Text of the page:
Syllabus Section: 6.Anthropological Theories


The theory of diffusion emerge in the early years of 20th century.

Diffusionists view that various cultural traits and cultural complexes develop at various times in different parts of the world.

Thus, diffusionists are of the opinion that culture has growth, not because of evolution, but because of the spread of cultural traits and complexes due to historical happenings and mutual contacts.

Cultural diffusion is a process, by which cultural traits discover or invent at one place or society are spread directly or indirectly to other societies or places.

Background and Development 

  • The 19th century evolutionists were well aware of the fact that a full understanding of culture requires explanations of both their similarities and differences
  • Similarities exist because of psychic unity of mankind which made people react similarly to uniform environmental conditions
  • Cultures in the same stage of development were not relate as independent inventions have taken place in them
  • Though they recognize that diffusion was an undeniable fact, most of them maintain that culture traits were more often invent than imitate
  • During the 20th century, several schools of thought appear in Britain, America and Germany that claim to be anti-evolutionist and were more critical of psychic unity
  • They emphasize the fact that man was basically uninventive and thus, important inventions were made only once at a particular place, from where they spread to the rest of the world by diffusion or migration
  • Both diffusion and migration represent two different processes of change
  • Diffusion is taking over of traits by imitation
  • Migration implies that culture carrier broke away from their original settlements and move to other parts of the world taking their cultural inventory with them, but adapting it to new environmental conditions
  • Culture diffusion is thus a process by which culture traits, discover or invent at one place or society, are spread directly or in directly to other societies or places
  • Although the exact origin of specific culture traits is difficult to trace, diffusion of a trait can fairly be trace
  • Historically, more is known about diffusion than origin of a particular culture trait
  • In history, certain societies or places have serve as centers from where culture traits have spread to other parts of the world
  • These centers of cultural diffusion were more progressive societies and had develop more rapidly either through invention or discoveries – Ex. Egypt, Rome and India.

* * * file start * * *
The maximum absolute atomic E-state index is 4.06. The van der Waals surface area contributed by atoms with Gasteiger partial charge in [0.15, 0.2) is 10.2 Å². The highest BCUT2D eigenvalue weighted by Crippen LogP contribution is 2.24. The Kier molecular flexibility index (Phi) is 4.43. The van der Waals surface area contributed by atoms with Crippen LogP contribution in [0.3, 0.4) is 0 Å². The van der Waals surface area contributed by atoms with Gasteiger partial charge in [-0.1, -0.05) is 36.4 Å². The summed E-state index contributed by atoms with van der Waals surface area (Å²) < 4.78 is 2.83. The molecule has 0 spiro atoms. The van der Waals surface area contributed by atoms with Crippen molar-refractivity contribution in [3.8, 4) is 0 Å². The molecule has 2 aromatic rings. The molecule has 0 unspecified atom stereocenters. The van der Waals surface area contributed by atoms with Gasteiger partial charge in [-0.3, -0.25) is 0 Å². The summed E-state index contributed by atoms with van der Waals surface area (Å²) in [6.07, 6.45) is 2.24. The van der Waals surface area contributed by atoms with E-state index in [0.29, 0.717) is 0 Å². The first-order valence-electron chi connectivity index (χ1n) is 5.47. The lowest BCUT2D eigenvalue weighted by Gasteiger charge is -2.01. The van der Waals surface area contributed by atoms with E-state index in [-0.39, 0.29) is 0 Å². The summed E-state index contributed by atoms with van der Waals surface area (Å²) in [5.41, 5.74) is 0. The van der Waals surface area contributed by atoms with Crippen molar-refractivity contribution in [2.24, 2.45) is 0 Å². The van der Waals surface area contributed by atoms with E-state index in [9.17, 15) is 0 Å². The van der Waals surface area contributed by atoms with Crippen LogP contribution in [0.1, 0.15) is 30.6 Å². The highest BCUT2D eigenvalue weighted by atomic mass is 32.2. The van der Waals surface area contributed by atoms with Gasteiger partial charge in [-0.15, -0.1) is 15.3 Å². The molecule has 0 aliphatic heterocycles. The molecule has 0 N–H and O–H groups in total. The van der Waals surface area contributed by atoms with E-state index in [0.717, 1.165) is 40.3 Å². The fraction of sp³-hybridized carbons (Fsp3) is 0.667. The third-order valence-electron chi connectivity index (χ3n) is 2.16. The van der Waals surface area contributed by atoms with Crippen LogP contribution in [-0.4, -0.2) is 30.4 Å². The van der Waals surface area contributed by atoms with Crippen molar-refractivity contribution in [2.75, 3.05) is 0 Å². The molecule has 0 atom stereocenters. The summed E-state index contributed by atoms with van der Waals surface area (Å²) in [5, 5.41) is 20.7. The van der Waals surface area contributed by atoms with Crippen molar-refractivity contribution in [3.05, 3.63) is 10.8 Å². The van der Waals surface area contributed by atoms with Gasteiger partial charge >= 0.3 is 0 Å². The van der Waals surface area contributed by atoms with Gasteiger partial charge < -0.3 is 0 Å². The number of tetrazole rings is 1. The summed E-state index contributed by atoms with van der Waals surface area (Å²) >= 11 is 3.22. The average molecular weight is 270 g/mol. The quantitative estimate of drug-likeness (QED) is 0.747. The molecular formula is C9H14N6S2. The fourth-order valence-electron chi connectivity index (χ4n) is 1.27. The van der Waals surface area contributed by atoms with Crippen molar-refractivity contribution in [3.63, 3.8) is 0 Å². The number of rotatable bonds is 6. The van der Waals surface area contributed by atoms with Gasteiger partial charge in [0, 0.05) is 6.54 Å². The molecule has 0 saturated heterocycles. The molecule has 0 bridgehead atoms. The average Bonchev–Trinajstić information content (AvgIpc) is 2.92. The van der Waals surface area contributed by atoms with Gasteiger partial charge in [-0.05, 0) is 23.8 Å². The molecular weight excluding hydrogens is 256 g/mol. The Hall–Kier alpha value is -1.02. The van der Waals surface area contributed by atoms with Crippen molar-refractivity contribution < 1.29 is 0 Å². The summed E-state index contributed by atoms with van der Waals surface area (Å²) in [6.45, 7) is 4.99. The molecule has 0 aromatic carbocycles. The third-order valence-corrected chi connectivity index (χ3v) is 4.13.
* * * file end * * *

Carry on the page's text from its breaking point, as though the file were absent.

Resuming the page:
Conditions related to cultural diffusion

  • Any cultural group will adopt a culture trait of other cultural group only when it would be meaningful and useful either economically or socially or both
  • In course of diffusion, culture trait may not remain in original form, but changes in it can take place due to different environmental situations
  • Process of diffusion of culture traits always follow from high culture to low culture or develop culture to under develop culture
  • Process of diffusion may create culture change in groups adopting culture of other groups.
  • Sometimes, borrow culture traits get assimilate easily, but sometimes they are responsible for many changes
  • There are some obstacles in culture diffusion, such as lack of transport and communication, geographical isolation, ethnocentrism etc.

Read More: Anthropology Answer Writing

Schools of Diffusionism

Though diffusionists admit that cultural traits discovered or invented at one place or society, are spread to other places or societies, they have not shown unanimity as to which was the place from where culture traits reached to other parts. These differences resulted in three different Diffusionists Schools of thought in Anthropology.

British School of Diffusionism

  • G.E. Smith (1871-1937)
  • W.J. Perry (1887-1949)
  • W.H.R. Rivers (1864-1922)

German School of Diffusionism

  • F. Ratzel (1884-1904)
  • F. Graebner (1887-1934)
  • F.W. Schmidt (1868-1954)

American School of Diffusionism

  • Franz Boas (1858-1942)
  • Clark Wissler (1870-1947)
  • A.L. Kroeber (1876-1960)

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